Interestingly, Beckman et al reported that the added clinical value of PBS review did not align with clinician ordering practices and noted that orders for pathologist review for white blood cell morphology had the most added clinical value, yet assessment for RBC morphology was the most commonly requested order. To evaluate the added value of PBS, Sandhaus et al retrospectively interviewed ordering physicians within 48 hours of 64 signed out cases.10 Surprisingly, 51% of ordering physicians replied that they had not seen the results, 30% replied that they had seen the results, 6% did not remember the results, and 13% were contacted directly regarding urgent findings. Possible explanations for poor follow-up within the study included ordering physicians going off service, designating staff to check results, following up results after 2 days, orders from the emergency department when the patient was already discharged, or denial of knowledge of the order.10 Due to lack of urgency and inadequate follow-up of results from ordering clinicians, these studies question the clinical utility of PBS review.
Time for pathologist PBS review is abstractly underestimated. On average, morphologic review of PBS by a pathologist can take approximately 3 min per PBS, and longer when there are abnormal findings. The pathologist then issues a report that includes the clinical history, detailed characterisation of each haematopoietic cell line, summary of findings, final interpretation with differential diagnosis and recommendation of additional tests if needed. Overall, it may take an average of 10–15 min per PBS review to analyse morphological findings, review the patient’s clinical history, and generate a written report. These findings have also been documented in previous published papers.9 11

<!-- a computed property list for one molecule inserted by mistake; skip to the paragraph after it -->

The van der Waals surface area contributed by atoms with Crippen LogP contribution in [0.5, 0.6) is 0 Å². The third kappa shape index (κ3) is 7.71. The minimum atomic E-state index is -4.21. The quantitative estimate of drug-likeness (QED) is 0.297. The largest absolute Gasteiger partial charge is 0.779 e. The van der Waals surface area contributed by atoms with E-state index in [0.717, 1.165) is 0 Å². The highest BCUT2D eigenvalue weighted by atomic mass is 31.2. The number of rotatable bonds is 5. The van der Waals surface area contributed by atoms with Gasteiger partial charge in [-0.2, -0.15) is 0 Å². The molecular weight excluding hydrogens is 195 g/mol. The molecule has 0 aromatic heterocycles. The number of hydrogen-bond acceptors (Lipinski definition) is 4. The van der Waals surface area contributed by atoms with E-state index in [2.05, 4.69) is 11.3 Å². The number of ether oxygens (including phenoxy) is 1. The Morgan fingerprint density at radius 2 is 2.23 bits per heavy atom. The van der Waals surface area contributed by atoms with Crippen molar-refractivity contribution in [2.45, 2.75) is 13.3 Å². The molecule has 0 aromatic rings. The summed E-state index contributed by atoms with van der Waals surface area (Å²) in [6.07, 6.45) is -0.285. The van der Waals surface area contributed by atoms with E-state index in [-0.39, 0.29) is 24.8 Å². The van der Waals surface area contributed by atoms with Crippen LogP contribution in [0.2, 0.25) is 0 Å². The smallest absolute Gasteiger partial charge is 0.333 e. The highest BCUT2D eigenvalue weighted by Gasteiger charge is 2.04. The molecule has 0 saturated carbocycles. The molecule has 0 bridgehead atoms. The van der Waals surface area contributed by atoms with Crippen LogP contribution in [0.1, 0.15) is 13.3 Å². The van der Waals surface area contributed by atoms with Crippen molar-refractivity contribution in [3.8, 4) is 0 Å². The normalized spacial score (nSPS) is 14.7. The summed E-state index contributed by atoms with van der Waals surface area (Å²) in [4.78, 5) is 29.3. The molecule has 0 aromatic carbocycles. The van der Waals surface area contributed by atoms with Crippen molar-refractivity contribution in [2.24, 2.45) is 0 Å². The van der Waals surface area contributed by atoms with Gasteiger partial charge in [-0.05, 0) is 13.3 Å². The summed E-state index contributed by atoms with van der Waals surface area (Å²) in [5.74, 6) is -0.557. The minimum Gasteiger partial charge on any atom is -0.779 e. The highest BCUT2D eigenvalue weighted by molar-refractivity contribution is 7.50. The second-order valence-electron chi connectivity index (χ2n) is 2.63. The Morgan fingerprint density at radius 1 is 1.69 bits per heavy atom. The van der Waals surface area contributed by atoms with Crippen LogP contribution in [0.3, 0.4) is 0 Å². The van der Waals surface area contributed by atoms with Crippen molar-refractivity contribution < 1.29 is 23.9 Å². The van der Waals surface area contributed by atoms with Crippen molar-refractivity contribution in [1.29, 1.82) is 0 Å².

Education has been shown as an inexpensive effective way of changing practice habits, with increased promising effects when combined with feedback.1 2 In a study to optimise CBC with differential ordering practices within the ICU, Shen et al implemented Choosing Wisely, a 2-week education intervention that recommended replacement of the CBC with differential test with a CBC test only during the first 48 hours of inpatient care in the ICU. This educational session was implemented after initial analysis that indicated that the majority of the frequently repeated CBC with differential testing was being used in the ICU. Educational sessions reminded clinicians of the 2 day half-life of granulocytes and provided ordering algorithms, which were reinforced throughout the unit. This intervention decreased the total number of CBC with differential test orders and increased the total quantity of CBC tests without differential orders. Although educational interventions may only have temporary effects, Shen et al noticed that ordering practices continued well beyond the 2-week intervention and were also unexpectedly adopted by other units.2 While our institution does not provide educational seminars or handouts for PBS review indications, we rely on educating pathology trainees to provide constant verbal feedback and rapport with our outpatient providers, along with automated EMR popup boxes of PBS request guidelines for in-patient providers to promote ongoing lasting change in practice habits.